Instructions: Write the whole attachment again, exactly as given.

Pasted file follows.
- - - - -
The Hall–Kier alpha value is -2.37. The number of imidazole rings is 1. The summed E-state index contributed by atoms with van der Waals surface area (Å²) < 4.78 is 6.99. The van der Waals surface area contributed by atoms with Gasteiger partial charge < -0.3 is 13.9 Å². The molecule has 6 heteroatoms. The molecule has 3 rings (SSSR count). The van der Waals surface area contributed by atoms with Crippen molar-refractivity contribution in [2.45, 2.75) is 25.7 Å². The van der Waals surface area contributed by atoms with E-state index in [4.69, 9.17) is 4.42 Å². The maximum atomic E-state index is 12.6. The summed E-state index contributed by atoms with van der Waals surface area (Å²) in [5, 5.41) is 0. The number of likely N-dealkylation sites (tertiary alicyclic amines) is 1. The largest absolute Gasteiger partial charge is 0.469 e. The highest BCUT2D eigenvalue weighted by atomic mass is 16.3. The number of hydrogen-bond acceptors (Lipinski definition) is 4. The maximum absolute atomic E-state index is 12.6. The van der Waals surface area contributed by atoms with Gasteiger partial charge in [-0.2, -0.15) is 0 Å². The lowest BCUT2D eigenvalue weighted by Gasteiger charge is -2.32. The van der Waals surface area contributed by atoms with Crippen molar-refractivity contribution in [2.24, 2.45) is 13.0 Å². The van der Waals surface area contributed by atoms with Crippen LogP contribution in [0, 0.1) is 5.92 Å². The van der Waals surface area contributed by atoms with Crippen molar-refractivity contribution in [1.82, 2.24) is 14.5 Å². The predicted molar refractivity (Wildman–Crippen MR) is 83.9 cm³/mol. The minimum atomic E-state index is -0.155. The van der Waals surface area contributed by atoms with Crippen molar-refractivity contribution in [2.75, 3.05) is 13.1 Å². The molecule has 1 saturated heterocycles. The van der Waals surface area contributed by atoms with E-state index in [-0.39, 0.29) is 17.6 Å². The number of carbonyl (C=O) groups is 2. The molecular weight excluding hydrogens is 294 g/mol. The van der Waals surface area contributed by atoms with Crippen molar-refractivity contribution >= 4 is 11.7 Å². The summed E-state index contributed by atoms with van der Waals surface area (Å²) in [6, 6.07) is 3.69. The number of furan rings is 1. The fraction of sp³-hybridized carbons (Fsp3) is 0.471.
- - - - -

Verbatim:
The Hall–Kier alpha value is -2.37. The number of imidazole rings is 1. The summed E-state index contributed by atoms with van der Waals surface area (Å²) < 4.78 is 6.99. The van der Waals surface area contributed by atoms with Gasteiger partial charge < -0.3 is 13.9 Å². The molecule has 6 heteroatoms. The molecule has 3 rings (SSSR count). The van der Waals surface area contributed by atoms with Crippen molar-refractivity contribution in [2.45, 2.75) is 25.7 Å². The van der Waals surface area contributed by atoms with E-state index in [4.69, 9.17) is 4.42 Å². The maximum atomic E-state index is 12.6. The summed E-state index contributed by atoms with van der Waals surface area (Å²) in [5, 5.41) is 0. The number of likely N-dealkylation sites (tertiary alicyclic amines) is 1. The largest absolute Gasteiger partial charge is 0.469 e. The highest BCUT2D eigenvalue weighted by atomic mass is 16.3. The number of hydrogen-bond acceptors (Lipinski definition) is 4. The maximum absolute atomic E-state index is 12.6. The van der Waals surface area contributed by atoms with Gasteiger partial charge in [-0.2, -0.15) is 0 Å². The lowest BCUT2D eigenvalue weighted by Gasteiger charge is -2.32. The van der Waals surface area contributed by atoms with Crippen molar-refractivity contribution in [2.24, 2.45) is 13.0 Å². The van der Waals surface area contributed by atoms with Crippen LogP contribution in [0, 0.1) is 5.92 Å². The van der Waals surface area contributed by atoms with Crippen molar-refractivity contribution in [1.82, 2.24) is 14.5 Å². The predicted molar refractivity (Wildman–Crippen MR) is 83.9 cm³/mol. The minimum atomic E-state index is -0.155. The van der Waals surface area contributed by atoms with Crippen molar-refractivity contribution in [2.75, 3.05) is 13.1 Å². The molecule has 1 saturated heterocycles. The van der Waals surface area contributed by atoms with E-state index in [-0.39, 0.29) is 17.6 Å². The number of carbonyl (C=O) groups is 2. The molecular weight excluding hydrogens is 294 g/mol. The van der Waals surface area contributed by atoms with Crippen molar-refractivity contribution >= 4 is 11.7 Å². The summed E-state index contributed by atoms with van der Waals surface area (Å²) in [6, 6.07) is 3.69. The number of furan rings is 1. The fraction of sp³-hybridized carbons (Fsp3) is 0.471.